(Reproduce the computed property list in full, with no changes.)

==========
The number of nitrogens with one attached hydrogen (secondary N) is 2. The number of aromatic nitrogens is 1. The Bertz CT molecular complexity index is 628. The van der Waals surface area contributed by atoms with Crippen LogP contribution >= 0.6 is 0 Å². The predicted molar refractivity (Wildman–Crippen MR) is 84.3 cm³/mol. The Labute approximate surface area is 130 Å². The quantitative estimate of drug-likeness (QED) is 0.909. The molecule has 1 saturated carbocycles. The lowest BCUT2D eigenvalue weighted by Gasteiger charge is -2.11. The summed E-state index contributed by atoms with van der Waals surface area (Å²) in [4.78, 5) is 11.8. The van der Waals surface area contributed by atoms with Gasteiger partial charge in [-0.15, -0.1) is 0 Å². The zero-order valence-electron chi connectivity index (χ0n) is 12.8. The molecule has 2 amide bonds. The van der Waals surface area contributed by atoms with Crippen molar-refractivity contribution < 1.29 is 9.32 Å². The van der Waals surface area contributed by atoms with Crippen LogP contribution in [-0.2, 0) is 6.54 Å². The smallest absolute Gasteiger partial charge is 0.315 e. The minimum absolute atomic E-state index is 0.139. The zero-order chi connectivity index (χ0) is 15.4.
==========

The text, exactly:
The number of nitrogens with one attached hydrogen (secondary N) is 2. The number of aromatic nitrogens is 1. The Bertz CT molecular complexity index is 628. The van der Waals surface area contributed by atoms with Crippen LogP contribution >= 0.6 is 0 Å². The predicted molar refractivity (Wildman–Crippen MR) is 84.3 cm³/mol. The Labute approximate surface area is 130 Å². The quantitative estimate of drug-likeness (QED) is 0.909. The molecule has 1 saturated carbocycles. The lowest BCUT2D eigenvalue weighted by Gasteiger charge is -2.11. The summed E-state index contributed by atoms with van der Waals surface area (Å²) in [4.78, 5) is 11.8. The van der Waals surface area contributed by atoms with Gasteiger partial charge in [-0.15, -0.1) is 0 Å². The zero-order valence-electron chi connectivity index (χ0n) is 12.8. The molecule has 2 amide bonds. The van der Waals surface area contributed by atoms with Crippen molar-refractivity contribution < 1.29 is 9.32 Å². The van der Waals surface area contributed by atoms with Crippen LogP contribution in [-0.2, 0) is 6.54 Å². The smallest absolute Gasteiger partial charge is 0.315 e. The minimum absolute atomic E-state index is 0.139. The zero-order chi connectivity index (χ0) is 15.4.